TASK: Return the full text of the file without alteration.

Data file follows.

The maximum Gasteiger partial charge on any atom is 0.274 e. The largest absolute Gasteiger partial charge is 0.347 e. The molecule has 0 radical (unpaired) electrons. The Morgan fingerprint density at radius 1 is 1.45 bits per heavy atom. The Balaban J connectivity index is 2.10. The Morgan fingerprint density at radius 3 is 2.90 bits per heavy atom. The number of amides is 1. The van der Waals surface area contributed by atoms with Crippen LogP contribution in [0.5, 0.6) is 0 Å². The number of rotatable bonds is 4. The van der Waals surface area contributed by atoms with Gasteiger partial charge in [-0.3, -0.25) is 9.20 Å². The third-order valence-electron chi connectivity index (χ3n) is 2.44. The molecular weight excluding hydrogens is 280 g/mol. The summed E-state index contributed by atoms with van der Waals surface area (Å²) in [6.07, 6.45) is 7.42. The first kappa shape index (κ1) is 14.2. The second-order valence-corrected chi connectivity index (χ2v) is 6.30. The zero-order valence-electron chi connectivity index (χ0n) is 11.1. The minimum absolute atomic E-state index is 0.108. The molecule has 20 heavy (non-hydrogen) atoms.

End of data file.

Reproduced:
The maximum Gasteiger partial charge on any atom is 0.274 e. The largest absolute Gasteiger partial charge is 0.347 e. The molecule has 0 radical (unpaired) electrons. The Morgan fingerprint density at radius 1 is 1.45 bits per heavy atom. The Balaban J connectivity index is 2.10. The Morgan fingerprint density at radius 3 is 2.90 bits per heavy atom. The number of amides is 1. The van der Waals surface area contributed by atoms with Crippen LogP contribution in [0.5, 0.6) is 0 Å². The number of rotatable bonds is 4. The van der Waals surface area contributed by atoms with Gasteiger partial charge in [-0.3, -0.25) is 9.20 Å². The third-order valence-electron chi connectivity index (χ3n) is 2.44. The molecular weight excluding hydrogens is 280 g/mol. The summed E-state index contributed by atoms with van der Waals surface area (Å²) in [6.07, 6.45) is 7.42. The first kappa shape index (κ1) is 14.2. The second-order valence-corrected chi connectivity index (χ2v) is 6.30. The zero-order valence-electron chi connectivity index (χ0n) is 11.1. The minimum absolute atomic E-state index is 0.108. The molecule has 20 heavy (non-hydrogen) atoms.